G. I. Williamson
I want to thank the Committee on Christian Education for remaining faithful to the Orthodox Presbyterian tradition of respecting minority views that are firmly rooted in Presbyterian and Reformed history. I therefore gladly avail myself of the privilege to express myself on the subject of Christmas.
It is seldom understood today that there was a time when such days as Christmas were generally regarded as lacking any warrant from Scripture. But listen to the careful statement of Idzerd Van Dellen and Martin Monsma in The Church Order Commentary (Zondervan, 1941). Under the heading of "The Original Position of the Reformed Churches regarding Special Days," they say this on page 273:
"During the early days of the Reformation some Reformed localities observed only Sunday. All special days sanctioned and revered by Rome were set aside. Zwingli and Calvin both encouraged the rejection of all ecclesiastical festive days. In Geneva all special days were discontinued as soon as the Reformation took a firm hold in that city. Already before the arrival of Calvin in Geneva this had been accomplished under the leadership of Farel and Viret. But Calvin agreed heartily. And Knox, the Reformer of Scotland, shared these same convictions, he being a disciple of Calvin in Geneva. Consequently the Scottish Churches also banned the Roman sacred days."
It is my conviction that this view alone is fully consistent with Scripture and the Reformed Confessions. I say this for the following reasons:
It is also my conviction that the widespread return of the Reformed churches to what is, after all, a Romish invention and tradition, is not in any way truly beneficial to the church. People think it is. But that does not make it so. And here I only want to mention one important consideration. Sunday school materialeven such as is produced by our own Great Commission Publicationssuffers under the dominion of what is commonly called "the church calendar." This means that every year, in the cycle of materials, an inordinate amount of time is spent repeating the story of Christ's birth. I hope no reader thinks for one moment that I discount the importance of the virgin birth of Christ. No, not at all. I certainly want the scriptural accounts in Matthew and Luke to receive due emphasis. But it is not due emphasis when a small portion of the history of salvation is magnified all out of proportion to the emphasis it receives in the Bible itself. Yet that is what has happened.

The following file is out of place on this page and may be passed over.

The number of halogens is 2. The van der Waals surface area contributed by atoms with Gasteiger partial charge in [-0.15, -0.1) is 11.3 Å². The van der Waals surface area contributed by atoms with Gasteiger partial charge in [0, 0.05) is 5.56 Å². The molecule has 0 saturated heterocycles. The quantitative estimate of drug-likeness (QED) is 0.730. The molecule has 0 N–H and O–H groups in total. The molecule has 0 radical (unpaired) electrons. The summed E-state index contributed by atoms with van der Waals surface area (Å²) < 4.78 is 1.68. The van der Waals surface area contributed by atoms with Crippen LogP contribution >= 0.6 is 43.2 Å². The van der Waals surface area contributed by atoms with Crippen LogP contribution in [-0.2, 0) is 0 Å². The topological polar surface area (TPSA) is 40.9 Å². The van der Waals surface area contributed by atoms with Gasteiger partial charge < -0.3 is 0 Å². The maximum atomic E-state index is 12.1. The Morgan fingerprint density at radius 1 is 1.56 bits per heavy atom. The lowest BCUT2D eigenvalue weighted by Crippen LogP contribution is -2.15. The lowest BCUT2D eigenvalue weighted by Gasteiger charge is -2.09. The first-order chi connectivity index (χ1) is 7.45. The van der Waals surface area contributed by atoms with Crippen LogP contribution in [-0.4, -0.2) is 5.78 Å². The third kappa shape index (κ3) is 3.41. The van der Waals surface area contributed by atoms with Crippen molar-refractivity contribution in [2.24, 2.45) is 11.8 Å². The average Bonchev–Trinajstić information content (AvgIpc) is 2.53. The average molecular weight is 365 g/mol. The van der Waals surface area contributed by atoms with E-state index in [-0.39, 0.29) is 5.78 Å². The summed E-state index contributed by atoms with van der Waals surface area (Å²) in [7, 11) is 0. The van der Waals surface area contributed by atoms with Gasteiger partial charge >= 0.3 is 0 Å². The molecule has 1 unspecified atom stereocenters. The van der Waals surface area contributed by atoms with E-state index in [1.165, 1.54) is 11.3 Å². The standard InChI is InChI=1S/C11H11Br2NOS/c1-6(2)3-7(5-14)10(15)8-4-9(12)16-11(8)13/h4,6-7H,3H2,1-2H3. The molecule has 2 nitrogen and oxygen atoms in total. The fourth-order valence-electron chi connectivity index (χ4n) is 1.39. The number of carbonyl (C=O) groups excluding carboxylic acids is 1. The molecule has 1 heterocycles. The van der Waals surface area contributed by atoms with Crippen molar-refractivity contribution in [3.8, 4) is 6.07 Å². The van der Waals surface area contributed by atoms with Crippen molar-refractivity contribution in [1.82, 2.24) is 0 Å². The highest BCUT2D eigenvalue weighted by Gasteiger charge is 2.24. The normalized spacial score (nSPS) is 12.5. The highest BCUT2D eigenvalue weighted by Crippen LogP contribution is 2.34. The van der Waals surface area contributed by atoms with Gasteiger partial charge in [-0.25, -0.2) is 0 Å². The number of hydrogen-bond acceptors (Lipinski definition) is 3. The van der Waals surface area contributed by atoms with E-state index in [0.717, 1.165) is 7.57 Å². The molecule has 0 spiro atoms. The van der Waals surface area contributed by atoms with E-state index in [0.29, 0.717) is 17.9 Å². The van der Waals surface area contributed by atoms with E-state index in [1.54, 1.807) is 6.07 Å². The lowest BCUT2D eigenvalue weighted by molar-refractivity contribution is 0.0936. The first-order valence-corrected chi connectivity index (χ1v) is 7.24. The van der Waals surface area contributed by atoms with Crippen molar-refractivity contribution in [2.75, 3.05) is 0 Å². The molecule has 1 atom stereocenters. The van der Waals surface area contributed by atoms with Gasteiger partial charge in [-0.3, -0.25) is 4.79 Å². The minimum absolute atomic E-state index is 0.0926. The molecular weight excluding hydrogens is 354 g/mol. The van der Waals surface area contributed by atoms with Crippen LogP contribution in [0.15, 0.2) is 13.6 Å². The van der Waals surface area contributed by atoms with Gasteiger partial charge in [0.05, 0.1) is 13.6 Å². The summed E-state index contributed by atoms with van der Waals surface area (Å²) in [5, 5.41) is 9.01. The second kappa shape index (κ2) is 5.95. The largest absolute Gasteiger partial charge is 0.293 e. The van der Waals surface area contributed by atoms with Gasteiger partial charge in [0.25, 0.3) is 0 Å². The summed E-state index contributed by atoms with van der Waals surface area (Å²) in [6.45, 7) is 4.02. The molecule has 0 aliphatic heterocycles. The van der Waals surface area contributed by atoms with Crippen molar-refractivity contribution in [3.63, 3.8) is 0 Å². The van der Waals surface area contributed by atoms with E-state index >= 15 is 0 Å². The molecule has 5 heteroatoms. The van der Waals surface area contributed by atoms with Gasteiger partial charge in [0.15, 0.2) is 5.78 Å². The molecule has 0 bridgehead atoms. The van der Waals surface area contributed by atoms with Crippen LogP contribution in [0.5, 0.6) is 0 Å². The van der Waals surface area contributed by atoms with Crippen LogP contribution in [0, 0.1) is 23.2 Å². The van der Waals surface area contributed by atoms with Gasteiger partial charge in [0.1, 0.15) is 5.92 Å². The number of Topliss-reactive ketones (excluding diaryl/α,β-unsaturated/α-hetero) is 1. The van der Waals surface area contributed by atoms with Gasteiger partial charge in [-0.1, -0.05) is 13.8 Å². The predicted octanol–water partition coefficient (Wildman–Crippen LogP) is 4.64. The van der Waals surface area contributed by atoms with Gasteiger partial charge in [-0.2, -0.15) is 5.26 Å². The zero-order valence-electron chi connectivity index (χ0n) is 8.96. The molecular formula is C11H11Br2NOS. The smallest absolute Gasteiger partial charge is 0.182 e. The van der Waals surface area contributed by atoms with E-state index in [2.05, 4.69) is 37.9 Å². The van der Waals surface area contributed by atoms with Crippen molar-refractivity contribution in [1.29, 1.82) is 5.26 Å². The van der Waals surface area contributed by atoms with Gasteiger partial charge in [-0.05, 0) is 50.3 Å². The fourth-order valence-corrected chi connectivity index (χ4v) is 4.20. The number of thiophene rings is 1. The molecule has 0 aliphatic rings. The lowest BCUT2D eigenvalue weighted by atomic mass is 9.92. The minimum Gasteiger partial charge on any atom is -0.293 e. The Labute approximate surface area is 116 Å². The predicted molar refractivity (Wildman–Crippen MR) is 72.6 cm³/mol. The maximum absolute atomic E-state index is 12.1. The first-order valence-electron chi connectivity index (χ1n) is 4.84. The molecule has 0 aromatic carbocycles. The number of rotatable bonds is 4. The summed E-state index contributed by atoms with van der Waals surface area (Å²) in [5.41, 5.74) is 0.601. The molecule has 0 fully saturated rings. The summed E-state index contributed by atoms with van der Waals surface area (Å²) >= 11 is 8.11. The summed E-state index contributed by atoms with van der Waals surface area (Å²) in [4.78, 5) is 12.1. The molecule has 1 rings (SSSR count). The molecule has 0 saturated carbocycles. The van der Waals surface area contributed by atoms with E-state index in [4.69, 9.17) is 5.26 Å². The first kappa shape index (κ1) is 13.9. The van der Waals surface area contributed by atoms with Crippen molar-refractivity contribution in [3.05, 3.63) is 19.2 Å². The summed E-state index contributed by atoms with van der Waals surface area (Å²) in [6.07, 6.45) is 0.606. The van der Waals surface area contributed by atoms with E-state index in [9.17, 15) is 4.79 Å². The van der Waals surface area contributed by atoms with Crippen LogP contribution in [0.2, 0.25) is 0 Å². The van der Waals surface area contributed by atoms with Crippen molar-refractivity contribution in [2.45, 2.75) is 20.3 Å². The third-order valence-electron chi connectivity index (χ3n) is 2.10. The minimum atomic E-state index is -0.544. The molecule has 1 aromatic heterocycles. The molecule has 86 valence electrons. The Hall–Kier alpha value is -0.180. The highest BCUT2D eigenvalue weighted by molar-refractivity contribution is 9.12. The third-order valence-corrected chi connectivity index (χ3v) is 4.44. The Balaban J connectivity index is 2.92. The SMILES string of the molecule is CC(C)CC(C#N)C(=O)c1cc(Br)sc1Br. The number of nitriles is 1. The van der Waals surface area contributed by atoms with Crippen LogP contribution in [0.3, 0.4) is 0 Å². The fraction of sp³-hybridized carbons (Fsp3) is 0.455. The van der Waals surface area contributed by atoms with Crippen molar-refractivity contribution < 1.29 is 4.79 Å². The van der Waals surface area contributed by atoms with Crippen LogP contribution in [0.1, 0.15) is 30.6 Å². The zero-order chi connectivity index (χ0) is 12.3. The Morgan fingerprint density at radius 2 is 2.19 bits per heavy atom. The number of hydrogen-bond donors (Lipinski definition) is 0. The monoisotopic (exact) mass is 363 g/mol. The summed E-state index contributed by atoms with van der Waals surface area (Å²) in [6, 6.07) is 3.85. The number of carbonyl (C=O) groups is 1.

It is my hope, though I will probably not live to see it, that the Lord will send a new and even greater Reformation than the one he sent in the sixteenth century. When that happens, I believe, the church will again be emancipated from what is, after all, nothing more than a man-made tradition.
And now let me add one important caveat. I do not think that the strictest Reformer ever questioned the right of an individual to celebrate the birth of Christ at a timeand in a godly mannerof his own choosing. I certainly do not question this right. If you want to exchange gifts, or read Luke 2, or sing "Silent Night" on December 25, then I have no quarrel with you at all. What I ask in return is that you will not quarrel with me when I stand with the great Reformers mentioned above. What I question is not your personal right of Christian liberty, but the right of the church in its corporate capacitywhether on a denominational or congregational levelto designate an annual date to commemorate the birth of Christ.
Since no one knows the day of the year on which Christ was born, and God has deliberately not told us the day, no one has the right to invent a date to substitute for what God has not given. The popes of Rome, of course, have claimed this authoritythat's how it came about that December 25 was set aside. But as for me and my house, we cannot in good conscience submit to such man-made impositions.
Mr. Williamson, a semiretired pastor, is a member of the Committee on Christian Education. Reprinted from New Horizons, December 1998.